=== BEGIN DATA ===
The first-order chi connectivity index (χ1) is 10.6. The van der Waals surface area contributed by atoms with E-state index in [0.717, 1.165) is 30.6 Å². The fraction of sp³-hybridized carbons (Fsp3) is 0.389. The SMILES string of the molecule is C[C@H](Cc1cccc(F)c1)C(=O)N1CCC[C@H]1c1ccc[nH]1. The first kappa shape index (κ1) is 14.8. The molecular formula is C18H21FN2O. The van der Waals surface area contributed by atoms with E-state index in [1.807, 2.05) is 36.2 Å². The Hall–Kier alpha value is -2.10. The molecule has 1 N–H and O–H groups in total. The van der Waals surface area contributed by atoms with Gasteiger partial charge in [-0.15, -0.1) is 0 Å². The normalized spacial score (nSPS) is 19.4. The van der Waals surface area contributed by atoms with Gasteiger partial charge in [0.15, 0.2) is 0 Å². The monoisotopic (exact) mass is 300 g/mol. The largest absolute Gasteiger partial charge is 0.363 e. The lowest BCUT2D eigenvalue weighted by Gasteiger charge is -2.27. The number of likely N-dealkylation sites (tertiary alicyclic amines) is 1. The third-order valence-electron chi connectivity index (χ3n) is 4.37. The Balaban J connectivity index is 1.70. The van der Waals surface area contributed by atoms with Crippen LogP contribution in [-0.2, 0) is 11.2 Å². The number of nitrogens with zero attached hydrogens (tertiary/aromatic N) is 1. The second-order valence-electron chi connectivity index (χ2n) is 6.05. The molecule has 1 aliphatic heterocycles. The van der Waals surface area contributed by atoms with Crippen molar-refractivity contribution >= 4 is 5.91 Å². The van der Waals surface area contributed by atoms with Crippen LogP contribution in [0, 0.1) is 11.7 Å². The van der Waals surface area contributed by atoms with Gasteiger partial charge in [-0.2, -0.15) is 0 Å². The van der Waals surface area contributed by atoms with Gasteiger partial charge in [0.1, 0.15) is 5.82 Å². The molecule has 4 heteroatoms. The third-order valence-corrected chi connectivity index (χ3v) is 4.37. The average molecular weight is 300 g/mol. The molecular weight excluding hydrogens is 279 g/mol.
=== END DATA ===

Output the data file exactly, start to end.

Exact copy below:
The first-order chi connectivity index (χ1) is 10.6. The van der Waals surface area contributed by atoms with E-state index in [0.717, 1.165) is 30.6 Å². The fraction of sp³-hybridized carbons (Fsp3) is 0.389. The SMILES string of the molecule is C[C@H](Cc1cccc(F)c1)C(=O)N1CCC[C@H]1c1ccc[nH]1. The first kappa shape index (κ1) is 14.8. The molecular formula is C18H21FN2O. The van der Waals surface area contributed by atoms with E-state index in [1.807, 2.05) is 36.2 Å². The Hall–Kier alpha value is -2.10. The molecule has 1 N–H and O–H groups in total. The van der Waals surface area contributed by atoms with Gasteiger partial charge in [-0.15, -0.1) is 0 Å². The normalized spacial score (nSPS) is 19.4. The van der Waals surface area contributed by atoms with Gasteiger partial charge in [0.15, 0.2) is 0 Å². The monoisotopic (exact) mass is 300 g/mol. The largest absolute Gasteiger partial charge is 0.363 e. The lowest BCUT2D eigenvalue weighted by Gasteiger charge is -2.27. The number of likely N-dealkylation sites (tertiary alicyclic amines) is 1. The third-order valence-electron chi connectivity index (χ3n) is 4.37. The Balaban J connectivity index is 1.70. The van der Waals surface area contributed by atoms with Crippen LogP contribution in [-0.2, 0) is 11.2 Å². The number of nitrogens with zero attached hydrogens (tertiary/aromatic N) is 1. The second-order valence-electron chi connectivity index (χ2n) is 6.05. The molecule has 1 aliphatic heterocycles. The van der Waals surface area contributed by atoms with Crippen molar-refractivity contribution >= 4 is 5.91 Å². The van der Waals surface area contributed by atoms with Crippen LogP contribution in [0, 0.1) is 11.7 Å². The van der Waals surface area contributed by atoms with Gasteiger partial charge in [-0.2, -0.15) is 0 Å². The van der Waals surface area contributed by atoms with Gasteiger partial charge in [0.1, 0.15) is 5.82 Å². The molecule has 4 heteroatoms. The third-order valence-corrected chi connectivity index (χ3v) is 4.37. The average molecular weight is 300 g/mol. The molecular weight excluding hydrogens is 279 g/mol.